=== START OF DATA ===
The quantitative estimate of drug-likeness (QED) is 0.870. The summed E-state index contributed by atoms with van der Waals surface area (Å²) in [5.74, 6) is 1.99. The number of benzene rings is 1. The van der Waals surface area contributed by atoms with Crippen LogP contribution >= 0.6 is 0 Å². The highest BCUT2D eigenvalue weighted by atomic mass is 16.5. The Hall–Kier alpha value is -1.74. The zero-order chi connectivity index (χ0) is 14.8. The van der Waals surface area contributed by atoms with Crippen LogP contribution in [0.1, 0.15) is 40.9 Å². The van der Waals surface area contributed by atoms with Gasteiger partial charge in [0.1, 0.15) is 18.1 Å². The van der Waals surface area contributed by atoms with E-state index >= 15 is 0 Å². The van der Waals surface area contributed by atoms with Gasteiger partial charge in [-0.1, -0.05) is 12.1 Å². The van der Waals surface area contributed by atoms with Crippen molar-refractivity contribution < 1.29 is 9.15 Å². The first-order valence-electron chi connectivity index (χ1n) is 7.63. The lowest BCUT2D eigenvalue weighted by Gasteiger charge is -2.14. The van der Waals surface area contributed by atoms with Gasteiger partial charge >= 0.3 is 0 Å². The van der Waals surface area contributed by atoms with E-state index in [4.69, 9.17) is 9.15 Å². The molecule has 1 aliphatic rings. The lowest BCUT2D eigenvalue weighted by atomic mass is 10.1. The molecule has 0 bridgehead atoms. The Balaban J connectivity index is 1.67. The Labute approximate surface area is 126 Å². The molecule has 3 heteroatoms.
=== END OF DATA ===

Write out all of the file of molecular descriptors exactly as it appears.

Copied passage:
The quantitative estimate of drug-likeness (QED) is 0.870. The summed E-state index contributed by atoms with van der Waals surface area (Å²) in [5.74, 6) is 1.99. The number of benzene rings is 1. The van der Waals surface area contributed by atoms with Crippen LogP contribution >= 0.6 is 0 Å². The highest BCUT2D eigenvalue weighted by atomic mass is 16.5. The Hall–Kier alpha value is -1.74. The zero-order chi connectivity index (χ0) is 14.8. The van der Waals surface area contributed by atoms with Crippen LogP contribution in [0.1, 0.15) is 40.9 Å². The van der Waals surface area contributed by atoms with Gasteiger partial charge in [0.1, 0.15) is 18.1 Å². The van der Waals surface area contributed by atoms with E-state index >= 15 is 0 Å². The van der Waals surface area contributed by atoms with Gasteiger partial charge in [-0.1, -0.05) is 12.1 Å². The van der Waals surface area contributed by atoms with Crippen molar-refractivity contribution < 1.29 is 9.15 Å². The first-order valence-electron chi connectivity index (χ1n) is 7.63. The lowest BCUT2D eigenvalue weighted by Gasteiger charge is -2.14. The van der Waals surface area contributed by atoms with Gasteiger partial charge >= 0.3 is 0 Å². The van der Waals surface area contributed by atoms with E-state index in [4.69, 9.17) is 9.15 Å². The molecule has 1 aliphatic rings. The lowest BCUT2D eigenvalue weighted by atomic mass is 10.1. The molecule has 0 bridgehead atoms. The Balaban J connectivity index is 1.67. The Labute approximate surface area is 126 Å². The molecule has 3 heteroatoms.